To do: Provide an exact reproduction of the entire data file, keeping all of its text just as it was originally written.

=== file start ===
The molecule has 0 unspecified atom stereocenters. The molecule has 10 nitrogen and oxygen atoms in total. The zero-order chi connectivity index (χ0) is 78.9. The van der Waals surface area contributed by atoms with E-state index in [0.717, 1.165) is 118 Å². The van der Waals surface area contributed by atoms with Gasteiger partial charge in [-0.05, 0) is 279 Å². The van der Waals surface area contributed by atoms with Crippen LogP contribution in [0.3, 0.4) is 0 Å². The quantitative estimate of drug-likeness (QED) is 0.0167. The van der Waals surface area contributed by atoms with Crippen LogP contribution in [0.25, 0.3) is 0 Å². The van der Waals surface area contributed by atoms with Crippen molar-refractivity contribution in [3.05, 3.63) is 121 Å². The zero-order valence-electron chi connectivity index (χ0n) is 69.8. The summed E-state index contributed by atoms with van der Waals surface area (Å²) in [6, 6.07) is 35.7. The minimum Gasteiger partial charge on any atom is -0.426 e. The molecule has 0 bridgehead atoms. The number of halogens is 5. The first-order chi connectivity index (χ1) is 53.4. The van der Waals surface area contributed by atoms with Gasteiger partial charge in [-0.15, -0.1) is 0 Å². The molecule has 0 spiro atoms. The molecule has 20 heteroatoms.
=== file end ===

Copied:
The molecule has 0 unspecified atom stereocenters. The molecule has 10 nitrogen and oxygen atoms in total. The zero-order chi connectivity index (χ0) is 78.9. The van der Waals surface area contributed by atoms with E-state index in [0.717, 1.165) is 118 Å². The van der Waals surface area contributed by atoms with Gasteiger partial charge in [-0.05, 0) is 279 Å². The van der Waals surface area contributed by atoms with Crippen LogP contribution in [0.3, 0.4) is 0 Å². The quantitative estimate of drug-likeness (QED) is 0.0167. The van der Waals surface area contributed by atoms with Crippen LogP contribution in [0.25, 0.3) is 0 Å². The van der Waals surface area contributed by atoms with Crippen molar-refractivity contribution in [3.05, 3.63) is 121 Å². The zero-order valence-electron chi connectivity index (χ0n) is 69.8. The summed E-state index contributed by atoms with van der Waals surface area (Å²) in [6, 6.07) is 35.7. The minimum Gasteiger partial charge on any atom is -0.426 e. The molecule has 0 bridgehead atoms. The number of halogens is 5. The first-order chi connectivity index (χ1) is 53.4. The van der Waals surface area contributed by atoms with Gasteiger partial charge in [-0.15, -0.1) is 0 Å². The molecule has 0 spiro atoms. The molecule has 20 heteroatoms.